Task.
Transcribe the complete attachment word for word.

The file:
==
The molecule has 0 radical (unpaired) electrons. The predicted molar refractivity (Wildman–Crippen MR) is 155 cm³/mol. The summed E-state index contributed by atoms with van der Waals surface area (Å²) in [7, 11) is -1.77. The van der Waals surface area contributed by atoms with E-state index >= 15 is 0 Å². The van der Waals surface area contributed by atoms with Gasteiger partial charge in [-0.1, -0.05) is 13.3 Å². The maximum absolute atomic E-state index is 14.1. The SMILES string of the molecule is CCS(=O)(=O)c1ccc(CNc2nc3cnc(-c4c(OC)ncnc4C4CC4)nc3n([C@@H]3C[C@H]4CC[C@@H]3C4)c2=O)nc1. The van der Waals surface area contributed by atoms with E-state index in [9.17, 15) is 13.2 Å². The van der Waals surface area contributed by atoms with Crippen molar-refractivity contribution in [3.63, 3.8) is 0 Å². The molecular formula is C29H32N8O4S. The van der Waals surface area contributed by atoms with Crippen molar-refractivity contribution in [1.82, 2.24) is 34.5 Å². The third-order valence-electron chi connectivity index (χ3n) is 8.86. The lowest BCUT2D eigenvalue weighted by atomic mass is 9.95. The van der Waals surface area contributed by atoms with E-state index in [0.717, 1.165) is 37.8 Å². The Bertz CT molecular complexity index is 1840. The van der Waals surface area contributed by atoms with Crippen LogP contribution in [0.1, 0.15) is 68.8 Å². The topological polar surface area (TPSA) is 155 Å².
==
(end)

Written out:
The molecule has 0 radical (unpaired) electrons. The predicted molar refractivity (Wildman–Crippen MR) is 155 cm³/mol. The summed E-state index contributed by atoms with van der Waals surface area (Å²) in [7, 11) is -1.77. The van der Waals surface area contributed by atoms with E-state index >= 15 is 0 Å². The van der Waals surface area contributed by atoms with Gasteiger partial charge in [-0.1, -0.05) is 13.3 Å². The maximum absolute atomic E-state index is 14.1. The SMILES string of the molecule is CCS(=O)(=O)c1ccc(CNc2nc3cnc(-c4c(OC)ncnc4C4CC4)nc3n([C@@H]3C[C@H]4CC[C@@H]3C4)c2=O)nc1. The van der Waals surface area contributed by atoms with E-state index in [9.17, 15) is 13.2 Å². The van der Waals surface area contributed by atoms with Crippen molar-refractivity contribution in [3.63, 3.8) is 0 Å². The molecular formula is C29H32N8O4S. The van der Waals surface area contributed by atoms with Crippen molar-refractivity contribution in [1.82, 2.24) is 34.5 Å². The third-order valence-electron chi connectivity index (χ3n) is 8.86. The lowest BCUT2D eigenvalue weighted by atomic mass is 9.95. The van der Waals surface area contributed by atoms with E-state index in [0.717, 1.165) is 37.8 Å². The Bertz CT molecular complexity index is 1840. The van der Waals surface area contributed by atoms with Crippen LogP contribution in [0.1, 0.15) is 68.8 Å². The topological polar surface area (TPSA) is 155 Å².